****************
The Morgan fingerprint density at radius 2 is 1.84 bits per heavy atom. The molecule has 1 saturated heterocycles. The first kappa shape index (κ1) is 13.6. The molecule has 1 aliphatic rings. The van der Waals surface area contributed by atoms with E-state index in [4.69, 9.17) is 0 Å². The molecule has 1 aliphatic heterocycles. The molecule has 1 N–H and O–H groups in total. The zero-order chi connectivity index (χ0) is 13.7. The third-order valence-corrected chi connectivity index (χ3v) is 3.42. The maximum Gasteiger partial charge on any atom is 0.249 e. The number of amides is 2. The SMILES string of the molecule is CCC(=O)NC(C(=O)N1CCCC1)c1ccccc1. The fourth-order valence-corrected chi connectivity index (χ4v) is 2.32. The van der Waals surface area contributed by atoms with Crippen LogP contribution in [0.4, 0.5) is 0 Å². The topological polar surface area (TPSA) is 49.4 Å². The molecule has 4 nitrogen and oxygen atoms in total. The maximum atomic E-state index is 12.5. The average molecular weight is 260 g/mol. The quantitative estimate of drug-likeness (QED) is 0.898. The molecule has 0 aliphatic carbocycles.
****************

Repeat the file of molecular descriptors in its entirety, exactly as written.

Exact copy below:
The Morgan fingerprint density at radius 2 is 1.84 bits per heavy atom. The molecule has 1 saturated heterocycles. The first kappa shape index (κ1) is 13.6. The molecule has 1 aliphatic rings. The van der Waals surface area contributed by atoms with E-state index in [4.69, 9.17) is 0 Å². The molecule has 1 aliphatic heterocycles. The molecule has 1 N–H and O–H groups in total. The zero-order chi connectivity index (χ0) is 13.7. The third-order valence-corrected chi connectivity index (χ3v) is 3.42. The maximum Gasteiger partial charge on any atom is 0.249 e. The number of amides is 2. The SMILES string of the molecule is CCC(=O)NC(C(=O)N1CCCC1)c1ccccc1. The fourth-order valence-corrected chi connectivity index (χ4v) is 2.32. The van der Waals surface area contributed by atoms with Crippen LogP contribution in [0.4, 0.5) is 0 Å². The topological polar surface area (TPSA) is 49.4 Å². The molecule has 4 nitrogen and oxygen atoms in total. The maximum atomic E-state index is 12.5. The average molecular weight is 260 g/mol. The quantitative estimate of drug-likeness (QED) is 0.898. The molecule has 0 aliphatic carbocycles.